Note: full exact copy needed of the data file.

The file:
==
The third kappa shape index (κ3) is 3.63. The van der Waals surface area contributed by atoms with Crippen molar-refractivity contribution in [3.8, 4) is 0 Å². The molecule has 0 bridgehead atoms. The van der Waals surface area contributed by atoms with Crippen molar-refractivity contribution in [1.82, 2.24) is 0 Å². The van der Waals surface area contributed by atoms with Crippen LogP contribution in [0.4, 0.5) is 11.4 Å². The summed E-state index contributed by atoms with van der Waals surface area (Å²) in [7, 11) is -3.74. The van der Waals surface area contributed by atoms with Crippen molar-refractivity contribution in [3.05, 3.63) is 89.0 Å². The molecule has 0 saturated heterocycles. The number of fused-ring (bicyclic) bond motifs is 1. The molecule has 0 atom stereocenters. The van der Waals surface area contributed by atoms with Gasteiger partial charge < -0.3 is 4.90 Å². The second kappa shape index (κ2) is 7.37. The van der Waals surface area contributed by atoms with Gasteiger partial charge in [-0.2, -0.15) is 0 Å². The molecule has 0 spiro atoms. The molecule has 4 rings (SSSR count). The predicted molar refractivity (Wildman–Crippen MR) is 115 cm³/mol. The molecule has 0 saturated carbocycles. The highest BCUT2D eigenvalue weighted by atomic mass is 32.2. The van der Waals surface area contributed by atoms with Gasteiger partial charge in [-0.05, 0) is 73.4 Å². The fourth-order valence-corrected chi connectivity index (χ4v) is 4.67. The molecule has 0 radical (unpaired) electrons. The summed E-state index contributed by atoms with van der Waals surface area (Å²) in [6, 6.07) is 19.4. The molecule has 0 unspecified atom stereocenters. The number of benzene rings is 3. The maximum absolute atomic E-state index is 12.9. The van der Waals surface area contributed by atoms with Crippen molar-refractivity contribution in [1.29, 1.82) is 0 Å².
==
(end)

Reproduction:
The third kappa shape index (κ3) is 3.63. The van der Waals surface area contributed by atoms with Crippen molar-refractivity contribution in [3.8, 4) is 0 Å². The molecule has 0 bridgehead atoms. The van der Waals surface area contributed by atoms with Crippen molar-refractivity contribution in [1.82, 2.24) is 0 Å². The van der Waals surface area contributed by atoms with Crippen LogP contribution in [0.4, 0.5) is 11.4 Å². The summed E-state index contributed by atoms with van der Waals surface area (Å²) in [7, 11) is -3.74. The van der Waals surface area contributed by atoms with Crippen molar-refractivity contribution in [3.05, 3.63) is 89.0 Å². The molecule has 0 saturated heterocycles. The number of fused-ring (bicyclic) bond motifs is 1. The molecule has 0 atom stereocenters. The van der Waals surface area contributed by atoms with Gasteiger partial charge < -0.3 is 4.90 Å². The second kappa shape index (κ2) is 7.37. The van der Waals surface area contributed by atoms with Gasteiger partial charge in [-0.2, -0.15) is 0 Å². The molecule has 0 spiro atoms. The molecule has 4 rings (SSSR count). The predicted molar refractivity (Wildman–Crippen MR) is 115 cm³/mol. The molecule has 0 saturated carbocycles. The highest BCUT2D eigenvalue weighted by atomic mass is 32.2. The van der Waals surface area contributed by atoms with Gasteiger partial charge in [-0.05, 0) is 73.4 Å². The fourth-order valence-corrected chi connectivity index (χ4v) is 4.67. The molecule has 0 radical (unpaired) electrons. The summed E-state index contributed by atoms with van der Waals surface area (Å²) in [6, 6.07) is 19.4. The molecule has 0 unspecified atom stereocenters. The number of benzene rings is 3. The maximum absolute atomic E-state index is 12.9. The van der Waals surface area contributed by atoms with Crippen molar-refractivity contribution in [1.29, 1.82) is 0 Å².